The Federal government has for a long time prohibited the use of federal funds in toll road projects. Amid the pork in the approx. $300 billion highway bill, however, are provisions that would lift this ban. Gasoline taxes are not raising enough revenue to support road construction and maintenance at desired levels but no one wants to propose an increase in the gas tax today! In addition, policy makers are finally beginning to understand that there’s no such thing as a free lunch or a free highway. Mary Peters, the administrator of the Federal Highway Administration said recently:
Our Interstate system left the public with the perception that roads are free and price shouldn’t vary according to the demand you place on roads, but that’s a fallacy. If you use the road at a peak time when many other people want to use it, then you should pay a higher price.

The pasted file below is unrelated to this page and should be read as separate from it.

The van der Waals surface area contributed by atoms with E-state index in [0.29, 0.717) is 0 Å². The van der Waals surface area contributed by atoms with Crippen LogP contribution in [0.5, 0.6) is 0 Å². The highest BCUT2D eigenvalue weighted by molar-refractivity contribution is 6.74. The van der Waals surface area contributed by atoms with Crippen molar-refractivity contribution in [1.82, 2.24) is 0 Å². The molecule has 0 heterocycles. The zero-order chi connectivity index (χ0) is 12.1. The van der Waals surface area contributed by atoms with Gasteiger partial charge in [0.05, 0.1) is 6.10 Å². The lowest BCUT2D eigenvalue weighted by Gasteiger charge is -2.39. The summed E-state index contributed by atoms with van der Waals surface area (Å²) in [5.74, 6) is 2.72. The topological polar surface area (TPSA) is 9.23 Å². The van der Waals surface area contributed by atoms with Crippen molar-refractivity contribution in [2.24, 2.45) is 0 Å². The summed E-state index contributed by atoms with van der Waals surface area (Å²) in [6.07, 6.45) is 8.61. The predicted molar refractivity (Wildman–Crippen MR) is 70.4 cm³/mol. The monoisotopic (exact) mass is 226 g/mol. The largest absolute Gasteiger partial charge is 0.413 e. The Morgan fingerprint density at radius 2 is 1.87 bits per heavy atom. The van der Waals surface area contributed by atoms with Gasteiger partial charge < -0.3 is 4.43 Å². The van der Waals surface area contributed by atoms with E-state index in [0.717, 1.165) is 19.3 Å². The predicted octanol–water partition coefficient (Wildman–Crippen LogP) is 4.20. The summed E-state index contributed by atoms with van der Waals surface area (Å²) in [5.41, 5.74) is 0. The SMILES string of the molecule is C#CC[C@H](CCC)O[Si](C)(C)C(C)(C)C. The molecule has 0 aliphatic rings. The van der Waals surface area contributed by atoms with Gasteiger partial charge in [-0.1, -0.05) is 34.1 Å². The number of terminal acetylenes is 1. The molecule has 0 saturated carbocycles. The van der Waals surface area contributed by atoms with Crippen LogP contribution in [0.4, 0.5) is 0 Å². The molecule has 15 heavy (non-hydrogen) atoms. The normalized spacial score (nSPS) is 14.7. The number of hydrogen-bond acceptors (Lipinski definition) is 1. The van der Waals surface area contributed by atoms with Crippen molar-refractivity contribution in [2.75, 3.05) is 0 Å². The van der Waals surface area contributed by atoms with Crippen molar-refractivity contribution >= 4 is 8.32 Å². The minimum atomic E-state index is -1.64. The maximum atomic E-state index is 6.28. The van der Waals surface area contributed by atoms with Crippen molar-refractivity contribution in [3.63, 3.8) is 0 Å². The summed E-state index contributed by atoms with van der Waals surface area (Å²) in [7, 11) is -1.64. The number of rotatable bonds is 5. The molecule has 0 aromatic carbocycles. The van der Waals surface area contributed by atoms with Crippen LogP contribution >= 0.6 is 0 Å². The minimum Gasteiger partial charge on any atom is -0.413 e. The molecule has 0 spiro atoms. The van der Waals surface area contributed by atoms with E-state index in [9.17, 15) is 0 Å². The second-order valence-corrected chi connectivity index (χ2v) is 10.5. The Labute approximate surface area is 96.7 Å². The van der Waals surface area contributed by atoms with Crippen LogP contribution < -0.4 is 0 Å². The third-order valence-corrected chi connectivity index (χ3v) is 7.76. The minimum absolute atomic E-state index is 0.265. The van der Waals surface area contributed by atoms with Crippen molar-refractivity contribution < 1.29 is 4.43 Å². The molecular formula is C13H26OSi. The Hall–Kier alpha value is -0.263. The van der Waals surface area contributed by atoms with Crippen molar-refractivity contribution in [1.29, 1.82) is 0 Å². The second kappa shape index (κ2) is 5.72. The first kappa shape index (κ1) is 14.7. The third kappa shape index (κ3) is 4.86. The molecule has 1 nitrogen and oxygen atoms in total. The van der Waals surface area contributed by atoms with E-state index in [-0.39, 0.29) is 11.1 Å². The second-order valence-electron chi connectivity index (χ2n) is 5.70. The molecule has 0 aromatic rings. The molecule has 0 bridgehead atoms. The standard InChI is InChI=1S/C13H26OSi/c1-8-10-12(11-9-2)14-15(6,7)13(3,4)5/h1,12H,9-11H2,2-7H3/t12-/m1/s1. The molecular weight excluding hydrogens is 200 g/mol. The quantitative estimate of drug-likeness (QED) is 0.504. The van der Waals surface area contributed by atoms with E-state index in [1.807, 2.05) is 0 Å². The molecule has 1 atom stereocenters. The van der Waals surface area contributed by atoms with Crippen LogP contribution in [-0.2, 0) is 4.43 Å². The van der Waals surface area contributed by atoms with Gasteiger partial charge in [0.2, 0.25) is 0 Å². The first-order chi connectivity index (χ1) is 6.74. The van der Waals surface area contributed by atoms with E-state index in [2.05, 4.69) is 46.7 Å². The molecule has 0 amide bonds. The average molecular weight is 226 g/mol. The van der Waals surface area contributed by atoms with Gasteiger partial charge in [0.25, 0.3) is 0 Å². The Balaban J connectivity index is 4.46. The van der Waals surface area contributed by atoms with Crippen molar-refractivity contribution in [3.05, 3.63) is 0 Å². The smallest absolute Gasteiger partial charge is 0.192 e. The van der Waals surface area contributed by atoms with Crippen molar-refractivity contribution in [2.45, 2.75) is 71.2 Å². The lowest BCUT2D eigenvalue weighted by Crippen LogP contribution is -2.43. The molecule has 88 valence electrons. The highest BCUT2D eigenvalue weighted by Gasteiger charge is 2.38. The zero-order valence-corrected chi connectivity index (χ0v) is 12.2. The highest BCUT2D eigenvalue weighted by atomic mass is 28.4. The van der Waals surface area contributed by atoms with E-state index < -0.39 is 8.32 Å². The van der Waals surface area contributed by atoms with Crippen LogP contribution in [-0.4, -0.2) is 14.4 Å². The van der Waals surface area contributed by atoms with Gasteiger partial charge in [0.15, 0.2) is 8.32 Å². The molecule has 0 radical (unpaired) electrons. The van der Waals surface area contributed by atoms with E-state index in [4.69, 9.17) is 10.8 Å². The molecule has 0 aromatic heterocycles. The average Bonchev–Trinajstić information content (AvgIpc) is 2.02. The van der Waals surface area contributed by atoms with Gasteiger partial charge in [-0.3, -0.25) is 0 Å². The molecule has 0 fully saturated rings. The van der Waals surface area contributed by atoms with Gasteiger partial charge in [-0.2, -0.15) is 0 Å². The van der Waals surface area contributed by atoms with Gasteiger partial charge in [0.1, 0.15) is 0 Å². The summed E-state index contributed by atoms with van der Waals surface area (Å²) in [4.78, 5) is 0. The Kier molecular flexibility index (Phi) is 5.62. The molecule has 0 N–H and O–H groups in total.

I don’t expect to see “free” roads converted to toll roads anytime soon but new roads financed by electronic tolls will become increasingly common and this move will encourage the creation of HOT lanes (high occupancy/toll lanes) in the median or alongside currently congested highways. Northern Virginia, the San Francisco Bay area, Chicago and other centers of heavy congestion for example, could all benefit from HOT lanes. Fairfax endorsed such a road not long ago.